Therefore, this chapter tries to shed light on the family firm’s ability to modify the previous business model according to digital entrepreneurship. This chapter specifically highlighted the family firms because family firms have idiosyncrasies and non-economic characteristics [14], differentiating them from non-family firms. In the founder stage, family firms are more risk-averse and concentrate on sustaining long-term ownership [15]. Therefore, family firms face a considerable challenge during the digital globalization era to adopt a business model and answer customer demands.

1.1 Definition of family firms

Defining family firms have become a considerable contradiction among the researchers because defining family firms vary from industry to industry and country to country. There is no specific definition to explain the features and characteristics of family firms.

Nowadays, academicians and practitioners focus entirely on family firms because family firms have different strategic decisions and features compared to non-family firms. In addition, the family firm’s final objective is different from the non-family firms (e.g., risk-aversion, non-financial, lack of confidence, etc.). Furthermore, family firms offer idiosyncratic characteristics (e.g., family ownership, family member involvement in decision-making) and motivation (a transgenerational success that substantially affects the firm’s strategic behaviors) [16]. In addition, to define family firms, this question does not necessarily have an immediate and defensive answer. Instead, there are many ways to define family firms; the main differentiated factor of family firms from non-family firms can divide through three methodologies: 1) firm ownership, 2) firm governance, and 3) a combination of firm ownership and governance. Nevertheless, the most common approach of defining family firms is the largest ownership share and governance.

As abovementioned, family firms can be differentiated based on two main idiosyncratic characteristics (e.g., ownership and family members in top management) from non-family firms, these two characteristics can vary on from each sector to sector and country to country, see to Table 1, and each country has been defining family firms based on their proportion between ownership and family members in top management. Furthermore, Stanley et al. [23] suggested that in developed economies, the involvement of family members in top management is preferred as compared to ownership, because Clinton et al.’s [24] finding reveals that family firms can sustain their generational transformation up to fourth and fifth generation very smoothly; in addition, they have a very strong family business background and risk-averse as compared to emerging economies [25].

CountryCriteriaDefinitionAuthor(s)
PortugalOwnership, family involvement, successionIn Portugal a firm is called family-owned when the family members are involved in the ownership and take part in the decision making.[17]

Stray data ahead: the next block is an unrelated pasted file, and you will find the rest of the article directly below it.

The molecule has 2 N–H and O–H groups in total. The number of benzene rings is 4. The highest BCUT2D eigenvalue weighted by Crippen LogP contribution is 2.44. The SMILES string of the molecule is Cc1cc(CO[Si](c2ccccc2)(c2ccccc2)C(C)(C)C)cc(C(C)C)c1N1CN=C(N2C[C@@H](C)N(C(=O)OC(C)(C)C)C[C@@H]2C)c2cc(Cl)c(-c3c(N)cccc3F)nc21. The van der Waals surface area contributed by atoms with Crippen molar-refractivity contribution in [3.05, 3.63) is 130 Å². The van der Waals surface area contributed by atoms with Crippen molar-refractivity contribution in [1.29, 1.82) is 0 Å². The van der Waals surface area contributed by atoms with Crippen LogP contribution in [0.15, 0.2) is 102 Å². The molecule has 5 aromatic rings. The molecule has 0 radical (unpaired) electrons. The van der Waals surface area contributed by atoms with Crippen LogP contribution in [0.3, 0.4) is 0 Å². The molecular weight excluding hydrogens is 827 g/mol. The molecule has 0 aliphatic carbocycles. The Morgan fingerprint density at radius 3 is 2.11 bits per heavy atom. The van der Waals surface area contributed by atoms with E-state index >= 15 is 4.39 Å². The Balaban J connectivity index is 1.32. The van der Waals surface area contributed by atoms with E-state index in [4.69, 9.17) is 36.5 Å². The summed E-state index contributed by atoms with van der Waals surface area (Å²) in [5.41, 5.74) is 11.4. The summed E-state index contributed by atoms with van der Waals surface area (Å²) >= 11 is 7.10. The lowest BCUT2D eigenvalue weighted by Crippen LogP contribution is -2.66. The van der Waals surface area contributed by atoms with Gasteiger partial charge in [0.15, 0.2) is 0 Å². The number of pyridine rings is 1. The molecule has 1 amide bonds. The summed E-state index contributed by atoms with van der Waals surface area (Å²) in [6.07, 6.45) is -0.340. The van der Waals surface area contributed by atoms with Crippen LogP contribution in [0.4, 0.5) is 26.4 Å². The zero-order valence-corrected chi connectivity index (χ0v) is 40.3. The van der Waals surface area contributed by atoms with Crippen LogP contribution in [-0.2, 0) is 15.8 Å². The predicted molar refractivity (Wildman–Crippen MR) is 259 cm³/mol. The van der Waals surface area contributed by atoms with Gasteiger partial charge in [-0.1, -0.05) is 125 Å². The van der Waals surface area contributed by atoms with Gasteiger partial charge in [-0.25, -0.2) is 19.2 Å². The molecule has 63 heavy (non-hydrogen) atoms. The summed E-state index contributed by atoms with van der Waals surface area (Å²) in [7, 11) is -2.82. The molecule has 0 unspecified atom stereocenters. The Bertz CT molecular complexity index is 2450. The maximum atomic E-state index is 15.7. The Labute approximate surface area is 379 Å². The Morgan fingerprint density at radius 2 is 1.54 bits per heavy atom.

United StatesOwnership, family involvement, managementFamily firms are those where at least two family members employed in the firms[18]
United KingdomCultureThe family firm is defined in the UK, which are following the culture transcends and is completed, and it is the combination of family-owned attributes and firms itself.[19]
ChinaFamily involvement, managementAt least one family member on the management team.National Bureau of Statistics of China (2009) (http://www.stats.gov.cn/english/)
ItalyFamily involvement, managementwhere a family owns at least 50% of the shares and at least one family member is involved in management.[20]
MalaysiaOwnership and management51% or more of the firm’s owners had to be in the hands of a family member and family members[21]
IndiaControlling system and management“any form of business association where the voting control is in the hands of a given family”[22]

Table 1.

Definition of family-owned SMEs in different context.

Source: Author self-created.

Accordingly, this chapter will be following the combination of a family member’s share in ownership and involvement in top management as to the previous studies, because it will be conducted in Pakistan. In the Pakistani context, family firms will be defined as those SMEs that have less than 250 employees [26, 27, 28] and also have more than 50% family-owned and controlled by family members (at least in the second generation) and in which the business family is involved in top management [29, 30].

Advertisement

2. Digital technologies supporting business models

Digital technologies such as AI, VR, and IoT are affecting people living style and working environment, and generating new thoughts for solving of the problem or surviving their lives, and increase the fascination of individuals, the public, and societies [31]. In the era of digitalization, digital technologies are very supportive in case of reducing cost iteration and experimentation of new ideas creates the possibilities of adopting new ideas and concepts [32].

2.1 Artificial intelligence